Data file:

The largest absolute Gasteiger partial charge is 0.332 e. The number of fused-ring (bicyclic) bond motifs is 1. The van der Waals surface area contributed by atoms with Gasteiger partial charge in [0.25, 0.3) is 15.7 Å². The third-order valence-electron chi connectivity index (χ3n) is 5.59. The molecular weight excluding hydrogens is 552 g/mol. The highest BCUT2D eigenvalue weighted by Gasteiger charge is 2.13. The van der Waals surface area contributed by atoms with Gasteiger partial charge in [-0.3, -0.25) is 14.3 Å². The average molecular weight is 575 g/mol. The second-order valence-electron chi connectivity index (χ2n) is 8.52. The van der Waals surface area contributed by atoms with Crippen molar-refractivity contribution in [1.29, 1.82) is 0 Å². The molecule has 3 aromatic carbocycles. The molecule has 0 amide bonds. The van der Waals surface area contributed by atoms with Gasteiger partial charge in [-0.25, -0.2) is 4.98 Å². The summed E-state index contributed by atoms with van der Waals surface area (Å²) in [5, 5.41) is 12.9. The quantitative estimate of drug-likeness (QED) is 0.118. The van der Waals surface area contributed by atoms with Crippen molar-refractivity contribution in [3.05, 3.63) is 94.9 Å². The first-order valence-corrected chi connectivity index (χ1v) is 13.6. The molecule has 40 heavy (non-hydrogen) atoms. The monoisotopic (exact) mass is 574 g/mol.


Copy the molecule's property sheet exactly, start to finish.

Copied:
The largest absolute Gasteiger partial charge is 0.332 e. The number of fused-ring (bicyclic) bond motifs is 1. The van der Waals surface area contributed by atoms with Gasteiger partial charge in [0.25, 0.3) is 15.7 Å². The third-order valence-electron chi connectivity index (χ3n) is 5.59. The molecular weight excluding hydrogens is 552 g/mol. The highest BCUT2D eigenvalue weighted by Gasteiger charge is 2.13. The van der Waals surface area contributed by atoms with Gasteiger partial charge in [-0.3, -0.25) is 14.3 Å². The average molecular weight is 575 g/mol. The second-order valence-electron chi connectivity index (χ2n) is 8.52. The van der Waals surface area contributed by atoms with Crippen molar-refractivity contribution in [1.29, 1.82) is 0 Å². The molecule has 3 aromatic carbocycles. The molecule has 0 amide bonds. The van der Waals surface area contributed by atoms with Gasteiger partial charge in [-0.25, -0.2) is 4.98 Å². The summed E-state index contributed by atoms with van der Waals surface area (Å²) in [5, 5.41) is 12.9. The quantitative estimate of drug-likeness (QED) is 0.118. The van der Waals surface area contributed by atoms with Crippen molar-refractivity contribution in [3.05, 3.63) is 94.9 Å². The first-order valence-corrected chi connectivity index (χ1v) is 13.6. The molecule has 40 heavy (non-hydrogen) atoms. The monoisotopic (exact) mass is 574 g/mol.